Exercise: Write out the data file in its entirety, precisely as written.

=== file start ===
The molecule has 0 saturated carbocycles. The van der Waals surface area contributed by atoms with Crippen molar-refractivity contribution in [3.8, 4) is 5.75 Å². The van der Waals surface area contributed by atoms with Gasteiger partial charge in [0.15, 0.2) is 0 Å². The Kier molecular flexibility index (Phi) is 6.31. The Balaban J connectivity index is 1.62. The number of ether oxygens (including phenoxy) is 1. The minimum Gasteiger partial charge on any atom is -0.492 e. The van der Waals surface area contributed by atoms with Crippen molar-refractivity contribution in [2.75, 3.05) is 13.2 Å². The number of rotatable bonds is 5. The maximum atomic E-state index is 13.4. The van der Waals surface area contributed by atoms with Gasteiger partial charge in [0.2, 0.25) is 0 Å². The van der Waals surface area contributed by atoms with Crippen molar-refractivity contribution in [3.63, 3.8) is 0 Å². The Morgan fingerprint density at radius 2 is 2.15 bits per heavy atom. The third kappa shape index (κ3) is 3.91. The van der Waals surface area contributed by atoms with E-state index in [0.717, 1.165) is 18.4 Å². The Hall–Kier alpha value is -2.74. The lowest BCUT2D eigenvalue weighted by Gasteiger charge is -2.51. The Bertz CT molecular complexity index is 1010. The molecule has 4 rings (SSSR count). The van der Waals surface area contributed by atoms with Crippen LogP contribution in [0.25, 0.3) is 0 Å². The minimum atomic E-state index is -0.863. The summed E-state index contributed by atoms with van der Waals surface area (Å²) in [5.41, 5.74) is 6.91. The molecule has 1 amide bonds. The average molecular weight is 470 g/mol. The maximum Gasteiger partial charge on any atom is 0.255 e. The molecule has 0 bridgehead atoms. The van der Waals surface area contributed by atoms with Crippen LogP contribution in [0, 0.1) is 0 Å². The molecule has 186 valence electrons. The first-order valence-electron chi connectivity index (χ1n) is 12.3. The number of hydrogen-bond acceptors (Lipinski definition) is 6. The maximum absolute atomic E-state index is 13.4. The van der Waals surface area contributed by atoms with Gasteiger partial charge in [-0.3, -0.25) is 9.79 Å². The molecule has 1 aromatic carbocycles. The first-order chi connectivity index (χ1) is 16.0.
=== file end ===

The molecule has 0 saturated carbocycles. The van der Waals surface area contributed by atoms with Crippen molar-refractivity contribution in [3.8, 4) is 5.75 Å². The van der Waals surface area contributed by atoms with Gasteiger partial charge in [0.15, 0.2) is 0 Å². The Kier molecular flexibility index (Phi) is 6.31. The Balaban J connectivity index is 1.62. The number of ether oxygens (including phenoxy) is 1. The minimum Gasteiger partial charge on any atom is -0.492 e. The van der Waals surface area contributed by atoms with Crippen molar-refractivity contribution in [2.75, 3.05) is 13.2 Å². The number of rotatable bonds is 5. The maximum atomic E-state index is 13.4. The van der Waals surface area contributed by atoms with Gasteiger partial charge in [0.2, 0.25) is 0 Å². The van der Waals surface area contributed by atoms with Crippen molar-refractivity contribution in [3.63, 3.8) is 0 Å². The Morgan fingerprint density at radius 2 is 2.15 bits per heavy atom. The third kappa shape index (κ3) is 3.91. The van der Waals surface area contributed by atoms with E-state index in [0.717, 1.165) is 18.4 Å². The Hall–Kier alpha value is -2.74. The lowest BCUT2D eigenvalue weighted by Gasteiger charge is -2.51. The Bertz CT molecular complexity index is 1010. The molecule has 4 rings (SSSR count). The van der Waals surface area contributed by atoms with Crippen LogP contribution in [0.25, 0.3) is 0 Å². The minimum atomic E-state index is -0.863. The summed E-state index contributed by atoms with van der Waals surface area (Å²) in [5.41, 5.74) is 6.91. The molecule has 1 amide bonds. The average molecular weight is 470 g/mol. The maximum Gasteiger partial charge on any atom is 0.255 e. The molecule has 0 bridgehead atoms. The van der Waals surface area contributed by atoms with Crippen LogP contribution in [0, 0.1) is 0 Å². The molecule has 186 valence electrons. The first-order valence-electron chi connectivity index (χ1n) is 12.3. The number of hydrogen-bond acceptors (Lipinski definition) is 6. The maximum absolute atomic E-state index is 13.4. The van der Waals surface area contributed by atoms with Gasteiger partial charge in [-0.3, -0.25) is 9.79 Å². The molecule has 1 aromatic carbocycles. The first-order chi connectivity index (χ1) is 16.0.